“I ran as long as I possibly could until I eventually got caught,” he confessed. “I was down in Chattanooga but they sent me back to Cleveland to stand trial for delivering crack cocaine. This was in 2000.”
Convicted of a felony, Cates was sentenced to serve 12 years in prison at a West Tennessee State Penitentiary, where he experienced the discipline of a structured life, hard work and the painful consequences of bad behavior.
“In the five years I was there, I only got one ‘write-up,’” Cates said. “I worked hard, did good and when I got out of prison in 2005, I paroled to Nashville into a halfway house there.”
Having served less than half of his sentence, Cates was out on probation. Still, he found himself unequipped to deal with the realities of life. So he found his way back to the glass pipe. Years of his life were being wasted. Year after year, details of an unfinished life were slipping away as Cates sank deeper and deeper into poverty, drug abuse and despair.
“About the late part of 2009, I was sitting in Nashville — burned out. I didn’t have anywhere to go, had nowhere to live, didn’t have any money, no food, no water, no family — all of my family was in Cleveland. I was just tired and burned out. So I just threw my pipe down and said, ‘Lord, please help me! I’m so tired.’”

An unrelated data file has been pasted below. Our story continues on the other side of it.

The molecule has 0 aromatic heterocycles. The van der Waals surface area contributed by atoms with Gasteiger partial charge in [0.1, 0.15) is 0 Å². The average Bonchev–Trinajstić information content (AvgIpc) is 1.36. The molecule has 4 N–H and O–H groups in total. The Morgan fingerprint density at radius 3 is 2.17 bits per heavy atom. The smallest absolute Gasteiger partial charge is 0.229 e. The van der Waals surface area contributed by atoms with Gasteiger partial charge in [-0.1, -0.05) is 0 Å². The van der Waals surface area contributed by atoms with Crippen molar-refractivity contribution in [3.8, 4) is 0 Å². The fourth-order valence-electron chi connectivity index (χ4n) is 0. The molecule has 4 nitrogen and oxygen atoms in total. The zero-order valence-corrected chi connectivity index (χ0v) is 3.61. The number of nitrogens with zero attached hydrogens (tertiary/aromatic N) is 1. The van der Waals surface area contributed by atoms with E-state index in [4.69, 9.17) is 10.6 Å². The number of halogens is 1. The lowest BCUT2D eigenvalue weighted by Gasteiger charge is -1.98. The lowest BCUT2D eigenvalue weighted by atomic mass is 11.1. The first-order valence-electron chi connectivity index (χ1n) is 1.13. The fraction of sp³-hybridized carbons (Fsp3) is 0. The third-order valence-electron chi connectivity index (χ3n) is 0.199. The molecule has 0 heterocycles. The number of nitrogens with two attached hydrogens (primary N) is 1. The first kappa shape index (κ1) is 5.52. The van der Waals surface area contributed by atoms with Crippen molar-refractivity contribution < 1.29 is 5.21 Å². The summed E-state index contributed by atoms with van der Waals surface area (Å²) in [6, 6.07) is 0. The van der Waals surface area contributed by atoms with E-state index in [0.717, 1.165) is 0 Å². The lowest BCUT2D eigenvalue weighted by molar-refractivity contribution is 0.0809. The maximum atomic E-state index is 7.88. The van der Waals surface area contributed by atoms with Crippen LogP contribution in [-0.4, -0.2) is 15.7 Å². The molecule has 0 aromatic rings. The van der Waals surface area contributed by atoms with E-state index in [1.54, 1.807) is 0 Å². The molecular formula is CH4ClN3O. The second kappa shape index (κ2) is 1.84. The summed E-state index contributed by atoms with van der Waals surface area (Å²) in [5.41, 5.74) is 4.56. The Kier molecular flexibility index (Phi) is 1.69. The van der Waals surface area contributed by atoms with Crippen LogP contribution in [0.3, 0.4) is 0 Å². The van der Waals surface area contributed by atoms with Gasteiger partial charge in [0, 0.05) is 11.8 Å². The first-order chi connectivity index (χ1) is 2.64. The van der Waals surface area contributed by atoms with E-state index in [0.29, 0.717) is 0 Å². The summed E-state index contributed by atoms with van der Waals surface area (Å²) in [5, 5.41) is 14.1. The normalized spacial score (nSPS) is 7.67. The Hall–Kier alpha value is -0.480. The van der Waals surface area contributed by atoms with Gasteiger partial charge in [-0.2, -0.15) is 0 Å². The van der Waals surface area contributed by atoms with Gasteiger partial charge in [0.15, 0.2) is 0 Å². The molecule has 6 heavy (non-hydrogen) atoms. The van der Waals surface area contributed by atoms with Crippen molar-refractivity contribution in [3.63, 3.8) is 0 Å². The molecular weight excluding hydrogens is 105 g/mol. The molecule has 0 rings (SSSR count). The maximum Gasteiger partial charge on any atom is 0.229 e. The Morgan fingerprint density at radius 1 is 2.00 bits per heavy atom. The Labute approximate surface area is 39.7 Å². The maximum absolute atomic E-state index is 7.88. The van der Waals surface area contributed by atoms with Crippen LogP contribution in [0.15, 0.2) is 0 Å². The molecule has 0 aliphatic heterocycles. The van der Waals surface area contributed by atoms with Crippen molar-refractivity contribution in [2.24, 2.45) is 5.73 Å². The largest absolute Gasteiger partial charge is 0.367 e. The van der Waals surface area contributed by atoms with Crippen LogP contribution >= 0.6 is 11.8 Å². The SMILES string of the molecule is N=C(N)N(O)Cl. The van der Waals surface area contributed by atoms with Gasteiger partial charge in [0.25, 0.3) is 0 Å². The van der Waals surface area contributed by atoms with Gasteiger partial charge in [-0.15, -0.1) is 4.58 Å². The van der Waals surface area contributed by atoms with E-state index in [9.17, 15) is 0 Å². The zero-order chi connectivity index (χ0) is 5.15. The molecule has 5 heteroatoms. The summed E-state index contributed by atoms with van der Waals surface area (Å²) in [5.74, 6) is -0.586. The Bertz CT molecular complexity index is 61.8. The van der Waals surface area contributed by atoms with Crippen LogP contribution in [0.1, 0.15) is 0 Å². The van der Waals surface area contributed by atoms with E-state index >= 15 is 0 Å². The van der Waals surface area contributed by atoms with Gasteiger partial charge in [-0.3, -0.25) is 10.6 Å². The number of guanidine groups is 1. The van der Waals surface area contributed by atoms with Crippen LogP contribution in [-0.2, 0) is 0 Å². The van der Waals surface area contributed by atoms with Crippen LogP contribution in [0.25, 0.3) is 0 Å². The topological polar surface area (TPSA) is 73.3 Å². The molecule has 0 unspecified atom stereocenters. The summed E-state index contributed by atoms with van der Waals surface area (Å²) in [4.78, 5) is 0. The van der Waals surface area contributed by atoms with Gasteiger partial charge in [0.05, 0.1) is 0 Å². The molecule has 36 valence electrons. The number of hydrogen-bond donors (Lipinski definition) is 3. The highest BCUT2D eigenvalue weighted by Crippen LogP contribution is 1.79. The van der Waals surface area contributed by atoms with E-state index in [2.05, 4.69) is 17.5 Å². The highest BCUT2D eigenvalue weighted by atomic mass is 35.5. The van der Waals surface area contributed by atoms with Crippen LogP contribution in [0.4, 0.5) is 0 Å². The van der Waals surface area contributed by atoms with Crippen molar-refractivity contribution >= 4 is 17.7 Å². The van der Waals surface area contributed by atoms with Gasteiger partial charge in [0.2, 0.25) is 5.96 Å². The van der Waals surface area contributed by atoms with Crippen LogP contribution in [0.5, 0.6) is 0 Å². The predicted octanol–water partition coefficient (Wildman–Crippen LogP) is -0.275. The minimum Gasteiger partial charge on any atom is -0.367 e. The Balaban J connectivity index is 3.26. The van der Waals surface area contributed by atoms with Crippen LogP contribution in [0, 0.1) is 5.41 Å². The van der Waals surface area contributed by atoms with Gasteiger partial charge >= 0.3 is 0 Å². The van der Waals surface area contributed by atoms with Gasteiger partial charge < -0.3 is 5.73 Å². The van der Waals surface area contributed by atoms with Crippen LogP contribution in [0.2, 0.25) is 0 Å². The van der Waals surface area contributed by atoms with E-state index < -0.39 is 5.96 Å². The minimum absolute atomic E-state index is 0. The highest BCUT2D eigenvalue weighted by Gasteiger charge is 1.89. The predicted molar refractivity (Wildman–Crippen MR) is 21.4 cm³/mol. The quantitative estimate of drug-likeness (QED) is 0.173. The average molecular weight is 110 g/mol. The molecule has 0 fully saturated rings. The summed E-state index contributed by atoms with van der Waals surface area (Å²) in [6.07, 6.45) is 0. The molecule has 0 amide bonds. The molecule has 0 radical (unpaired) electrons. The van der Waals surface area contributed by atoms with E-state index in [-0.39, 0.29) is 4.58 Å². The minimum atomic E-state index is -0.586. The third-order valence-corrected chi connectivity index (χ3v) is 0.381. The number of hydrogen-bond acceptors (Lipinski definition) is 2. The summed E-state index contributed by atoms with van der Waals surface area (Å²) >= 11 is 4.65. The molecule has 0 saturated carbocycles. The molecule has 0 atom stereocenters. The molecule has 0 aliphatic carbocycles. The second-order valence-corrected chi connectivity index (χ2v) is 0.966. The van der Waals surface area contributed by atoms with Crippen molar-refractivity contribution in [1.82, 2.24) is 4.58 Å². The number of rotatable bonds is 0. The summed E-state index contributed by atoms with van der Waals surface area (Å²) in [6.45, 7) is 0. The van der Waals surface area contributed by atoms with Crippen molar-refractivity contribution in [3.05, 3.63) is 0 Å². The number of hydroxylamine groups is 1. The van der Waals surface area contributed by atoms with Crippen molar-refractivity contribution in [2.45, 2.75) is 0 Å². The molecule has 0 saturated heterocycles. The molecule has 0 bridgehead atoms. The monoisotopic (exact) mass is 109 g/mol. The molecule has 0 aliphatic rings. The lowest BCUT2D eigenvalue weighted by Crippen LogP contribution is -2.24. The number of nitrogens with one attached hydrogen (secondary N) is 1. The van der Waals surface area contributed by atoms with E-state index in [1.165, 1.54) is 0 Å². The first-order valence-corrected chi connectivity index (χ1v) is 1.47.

Cates left Nashville and returned home to Cleveland where his friend, the late Jimmy Goldston, offered him a place to stay. Still, temptation was following Cates with every move he made. Now in his 50s, the disillusioned addict longed for a major change but lacked the tools and willpower to do it alone. One day, all of that changed.
“I was invited by John Wesley Sharp to come to Friends and Family Day at Bower Elementary School,” Cates recalled. “That’s where the Christian Fellowship Center was having the event. He gave me a T-shirt with ‘Friends and Family’ on it. I told my friend Jimmy the day before the event that John Wesley Sharp (J.W.) had given me a T-shirt and invited me.”
While Cates was sleeping in Jimmy’s room the day of the event, Cates said Jimmy came in and forcefully told him to wake up and attend the event.
“He said, ‘Get up, man! Get up and go! You need to go, man, because you need it! I am at the crossroad myself!’ I said, ‘O.K. I’m going to get up and go.’ He said, ‘Go on in there, clean up and go! You need to go!’ He seen where I was at. And that’s what changed it,” Cates confessed. “That did it. I can feel it in my heart right now.”